In urban areas, rainwater may not be safe to drink, as it traveled through polluted air. And if you're traveling in a developing country where the safety of the tap/well water is questionable, you'll want to stick to drinking bottled water (not always an option in rural areas), or consistently purify your water.

Water Purification vs Water Filtration

Water Purification vs Water Filtration

When it comes to finding and drinking water, the first thing you need to know is the difference between filtration and purification. They are not synonyms.

Water filtration is the elimination of debris, and some bacteria, by way of some type of cloth or mesh net — a sieve — through which the water flows.

Water purification is a chemical or UV process of rendering bacteria and other harmful agents inoperative. The chemicals (or heat) in these purification methods essentially deactivate the bad stuff, making it safe for consumption.

Sometimes water needs both of those processes; sometimes it only needs one. Knowing the difference, though, can truly save your life. If you're backpacking in Africa and think you only need a filter, you could end up with a deadly disease in your system. So let's get a little more into the differences between the two.

Water Filtration

Using a water filter, especially a commercially tested one (versus just the DIY backwoods variety), can indeed eliminate some bacteria. But not all. Filters can take care of protozoa and bacteria, but they can't get rid of any viruses present in the water — those are simply too small for the mesh to catch.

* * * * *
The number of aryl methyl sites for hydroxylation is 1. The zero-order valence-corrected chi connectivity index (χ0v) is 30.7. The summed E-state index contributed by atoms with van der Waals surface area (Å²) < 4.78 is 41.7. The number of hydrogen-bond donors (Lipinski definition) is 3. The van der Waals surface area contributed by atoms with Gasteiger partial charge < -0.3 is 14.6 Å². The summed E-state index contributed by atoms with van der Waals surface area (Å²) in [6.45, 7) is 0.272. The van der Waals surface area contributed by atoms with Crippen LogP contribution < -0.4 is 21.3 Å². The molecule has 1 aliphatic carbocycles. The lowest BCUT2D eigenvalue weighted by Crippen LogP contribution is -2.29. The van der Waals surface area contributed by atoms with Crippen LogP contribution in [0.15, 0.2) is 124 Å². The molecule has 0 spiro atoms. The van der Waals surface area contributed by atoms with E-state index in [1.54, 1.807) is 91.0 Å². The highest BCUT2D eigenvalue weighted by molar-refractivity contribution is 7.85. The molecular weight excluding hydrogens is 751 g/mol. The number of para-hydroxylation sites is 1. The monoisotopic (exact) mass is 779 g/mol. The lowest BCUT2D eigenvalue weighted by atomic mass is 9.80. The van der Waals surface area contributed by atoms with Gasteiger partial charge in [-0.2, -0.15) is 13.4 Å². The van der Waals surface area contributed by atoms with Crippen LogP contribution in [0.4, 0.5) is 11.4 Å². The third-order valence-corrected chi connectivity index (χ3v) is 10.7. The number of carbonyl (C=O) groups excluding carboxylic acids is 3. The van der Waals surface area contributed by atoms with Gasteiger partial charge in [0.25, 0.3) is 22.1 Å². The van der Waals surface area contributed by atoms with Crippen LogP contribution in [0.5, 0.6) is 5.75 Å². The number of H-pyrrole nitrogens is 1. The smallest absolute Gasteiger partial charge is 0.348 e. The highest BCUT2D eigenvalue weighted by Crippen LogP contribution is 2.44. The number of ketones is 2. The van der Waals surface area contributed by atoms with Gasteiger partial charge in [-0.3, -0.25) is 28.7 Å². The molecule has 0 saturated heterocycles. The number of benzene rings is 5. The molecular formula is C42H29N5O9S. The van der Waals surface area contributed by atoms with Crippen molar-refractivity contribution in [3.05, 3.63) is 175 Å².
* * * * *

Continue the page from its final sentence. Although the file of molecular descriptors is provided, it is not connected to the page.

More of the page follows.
Generally, for backpacking and survival purposes, water in the U.S. and Canada is rated as safe for filtration-only methods and devices; this is especially true for mountainous areas. When folks get sick while backpacking or camping and blame it on the water, it's often found to actually be sanitation-related (not washing hands, not disposing of waste properly or far enough from campsite, etc.).

Filtering water also ensures the best flavor. Your H2O will taste natural and will be immediately drinkable, whereas some purification methods either alter the taste and/or take up to a few hours to make the water safe.

The bottom line is that filters work to rid the water of impurities — including dirt as well as microscopic bacteria — but aren't completely effective in making the water safe to drink. If it's all you have, you'll likely be okay, but know that negative consequences are still possible.

Water Purification

Water purification makes H2O safe to drink by deactivating all harmful pathogens, including viruses. Purification doesn't eliminate contaminants though. Dirty water that's been purified is still dirty water, and probably needs filtering (that should happen first, actually).

Purification happens primarily through boiling, chemical agents, or UV light. It's especially important when traveling outside first world countries, where viral infections are more common.

Let's now take a look at the various filtration/purification methods out there.